PATRICK LAWRENCE: Voting in a De-Facto Military State
Between Biden and Trump, U.S. voters have no alternative to our anxious empire’s lawless conduct abroad.
What are we in for on the foreign policy side come Nov. 3? Whoever wins this election, Joe Biden or Donald Trump, the answers before us are grim. For those who vote, the choice lies between a mentally impaired restorationist and a paralyzed captive of what some of us call the Deep State.
Think about this. The illiberal liberals, the only kind there are now, advertise Nov. 3 as the most decisive election in generations. This assertion is questionable even in the domestic context, but that is another conversation. As to the direction of U.S. foreign policy, there is no question: Between Biden and Trump, we are at bottom offered no alternative to our anxious empire’s conduct abroad.
Lawlessness, war and more war, destructive interventions in the name of righteous humanitarianism: We have no one but ourselves to blame for what will confront us in the four years to come. The divisive, nonsensical distractions of identity politics, “intersectionalism,” and all such narcissistic preoccupations carry a cost: No word is spoken among “progressives” about America’s imperial adventures. The lives of our countless victims abroad do not matter. The structures of power remain unchallenged.
This election is indeed of great significance, in my view. Given the absolute absence of any check on Washington’s projection of hegemonic power, known politely as “global leadership,” it will force a question upon us it is long past time to pose: Do Americans live under a de facto military government?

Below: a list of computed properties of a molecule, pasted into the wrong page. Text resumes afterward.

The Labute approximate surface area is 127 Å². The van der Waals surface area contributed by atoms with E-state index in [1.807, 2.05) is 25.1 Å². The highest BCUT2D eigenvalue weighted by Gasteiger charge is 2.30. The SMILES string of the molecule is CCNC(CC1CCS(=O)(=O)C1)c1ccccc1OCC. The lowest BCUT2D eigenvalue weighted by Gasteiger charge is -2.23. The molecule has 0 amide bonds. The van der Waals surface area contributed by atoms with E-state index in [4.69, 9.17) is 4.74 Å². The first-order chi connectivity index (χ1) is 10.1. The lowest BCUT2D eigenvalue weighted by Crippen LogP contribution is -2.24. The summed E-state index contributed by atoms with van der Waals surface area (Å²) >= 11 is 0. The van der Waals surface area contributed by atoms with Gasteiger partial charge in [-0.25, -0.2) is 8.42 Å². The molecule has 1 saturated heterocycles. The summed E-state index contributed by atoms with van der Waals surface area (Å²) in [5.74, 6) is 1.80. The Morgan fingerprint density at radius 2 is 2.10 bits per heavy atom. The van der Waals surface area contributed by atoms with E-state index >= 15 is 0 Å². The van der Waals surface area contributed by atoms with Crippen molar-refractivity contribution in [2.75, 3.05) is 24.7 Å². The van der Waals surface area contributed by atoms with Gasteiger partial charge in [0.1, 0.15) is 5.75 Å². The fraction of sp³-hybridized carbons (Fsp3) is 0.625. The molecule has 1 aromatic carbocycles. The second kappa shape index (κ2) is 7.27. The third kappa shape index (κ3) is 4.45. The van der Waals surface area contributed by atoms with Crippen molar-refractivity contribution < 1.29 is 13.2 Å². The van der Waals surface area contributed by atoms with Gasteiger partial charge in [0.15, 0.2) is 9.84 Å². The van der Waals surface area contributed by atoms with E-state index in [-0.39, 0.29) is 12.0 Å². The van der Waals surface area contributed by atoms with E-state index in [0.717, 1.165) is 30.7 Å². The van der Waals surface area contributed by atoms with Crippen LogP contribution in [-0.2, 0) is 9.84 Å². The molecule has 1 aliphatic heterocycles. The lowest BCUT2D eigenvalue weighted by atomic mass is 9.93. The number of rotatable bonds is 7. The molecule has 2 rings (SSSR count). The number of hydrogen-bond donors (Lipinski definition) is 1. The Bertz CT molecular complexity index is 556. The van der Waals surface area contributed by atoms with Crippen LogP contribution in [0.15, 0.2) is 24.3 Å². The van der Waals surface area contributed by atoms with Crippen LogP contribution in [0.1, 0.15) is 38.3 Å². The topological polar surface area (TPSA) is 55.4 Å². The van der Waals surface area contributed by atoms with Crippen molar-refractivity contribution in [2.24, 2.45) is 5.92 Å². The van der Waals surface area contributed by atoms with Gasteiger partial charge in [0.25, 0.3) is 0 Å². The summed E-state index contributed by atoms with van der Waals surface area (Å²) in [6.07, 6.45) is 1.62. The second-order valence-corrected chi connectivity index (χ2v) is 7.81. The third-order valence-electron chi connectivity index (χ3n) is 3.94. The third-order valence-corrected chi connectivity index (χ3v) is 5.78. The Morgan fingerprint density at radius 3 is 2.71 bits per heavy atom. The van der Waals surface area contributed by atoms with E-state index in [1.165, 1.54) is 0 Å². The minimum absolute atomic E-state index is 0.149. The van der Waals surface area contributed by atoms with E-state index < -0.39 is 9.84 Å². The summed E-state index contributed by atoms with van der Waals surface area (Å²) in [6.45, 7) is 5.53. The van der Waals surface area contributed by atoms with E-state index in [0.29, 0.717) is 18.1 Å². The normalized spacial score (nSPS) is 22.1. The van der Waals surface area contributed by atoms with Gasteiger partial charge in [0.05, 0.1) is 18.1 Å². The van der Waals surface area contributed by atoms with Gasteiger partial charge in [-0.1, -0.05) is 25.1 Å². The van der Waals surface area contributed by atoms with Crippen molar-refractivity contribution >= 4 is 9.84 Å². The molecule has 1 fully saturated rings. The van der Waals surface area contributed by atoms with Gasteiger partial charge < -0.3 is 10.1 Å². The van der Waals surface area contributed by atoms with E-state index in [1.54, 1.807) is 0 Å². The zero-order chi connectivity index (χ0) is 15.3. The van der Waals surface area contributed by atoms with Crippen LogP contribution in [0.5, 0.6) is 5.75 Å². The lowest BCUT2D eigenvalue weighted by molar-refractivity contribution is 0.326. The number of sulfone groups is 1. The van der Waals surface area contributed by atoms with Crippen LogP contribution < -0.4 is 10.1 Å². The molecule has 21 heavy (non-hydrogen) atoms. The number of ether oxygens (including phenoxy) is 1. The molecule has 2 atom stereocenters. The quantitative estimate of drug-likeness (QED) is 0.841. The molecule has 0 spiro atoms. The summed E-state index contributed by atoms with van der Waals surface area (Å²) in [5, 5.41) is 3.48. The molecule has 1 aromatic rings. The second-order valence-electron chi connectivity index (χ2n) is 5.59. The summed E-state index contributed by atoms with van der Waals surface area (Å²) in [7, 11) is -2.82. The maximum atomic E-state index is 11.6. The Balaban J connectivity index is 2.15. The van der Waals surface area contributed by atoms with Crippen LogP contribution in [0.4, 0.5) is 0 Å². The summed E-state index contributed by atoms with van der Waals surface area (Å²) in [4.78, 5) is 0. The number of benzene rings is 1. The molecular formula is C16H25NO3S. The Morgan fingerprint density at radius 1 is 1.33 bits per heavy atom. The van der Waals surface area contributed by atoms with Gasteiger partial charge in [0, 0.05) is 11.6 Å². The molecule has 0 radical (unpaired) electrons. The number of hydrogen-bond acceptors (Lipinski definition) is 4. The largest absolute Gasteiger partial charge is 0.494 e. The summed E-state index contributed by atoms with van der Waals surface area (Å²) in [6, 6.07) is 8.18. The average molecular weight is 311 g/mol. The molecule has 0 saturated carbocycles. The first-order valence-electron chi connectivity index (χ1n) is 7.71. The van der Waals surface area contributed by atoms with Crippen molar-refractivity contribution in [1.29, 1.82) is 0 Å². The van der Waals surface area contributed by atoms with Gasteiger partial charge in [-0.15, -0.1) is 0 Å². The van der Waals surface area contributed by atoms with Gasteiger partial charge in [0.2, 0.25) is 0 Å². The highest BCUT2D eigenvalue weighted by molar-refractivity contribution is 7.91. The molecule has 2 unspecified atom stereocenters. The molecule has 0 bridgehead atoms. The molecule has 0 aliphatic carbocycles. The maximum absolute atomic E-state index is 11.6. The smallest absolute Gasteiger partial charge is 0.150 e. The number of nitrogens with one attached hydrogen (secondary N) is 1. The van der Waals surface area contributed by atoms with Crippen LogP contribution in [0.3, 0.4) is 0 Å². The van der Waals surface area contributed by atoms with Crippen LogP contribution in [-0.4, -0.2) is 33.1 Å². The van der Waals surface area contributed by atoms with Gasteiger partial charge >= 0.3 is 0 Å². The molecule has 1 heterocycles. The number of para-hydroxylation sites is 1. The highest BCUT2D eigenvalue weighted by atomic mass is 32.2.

Tenuous Civilian Control of Pentagon
Anyone who thinks this suggestion is extreme should consider how tenuous civilian control of the Pentagon has been for many years. The defense industries bought Capitol Hill long ago — this is documented fact, however seldom acknowledged. The military-industrial complex’s power over the executive is just as real but less defined, and it has been especially apparent since Trump began his presidential campaign in 2015.
Foreign policy took up several important planks in Trump’s platform, readers may recall. He campaigned promising to reduce the military’s presence abroad, end our wars of adventure, ease NATO into the history books, and make a constructive relationship with Russia out of the unnecessary hostilities Barack Obama and Hillary Clinton, his secretary of state, left behind. These positions won him votes.
They won him enemies, too. A bevy of top national security officials and retired generals published open letters in The New York Times calling Trump a threat to national security. Michael Hayden, a retired general and former CIA director, suggested in February 2016 that the military would refuse to follow orders if Trump were elected and pursued his campaign promises.
Unsurprisingly, we have seen virtually no progress toward Trump’s objectives since he took office in January 2017. The Pentagon and the national security apparatus have ignored, circumvented, or otherwise subverted his orders to withdraw troops from foreign theaters, notably Syria and now Germany. Relations with Russia have dramatically worsened. NATO still pretends it has a function in the post–Soviet era.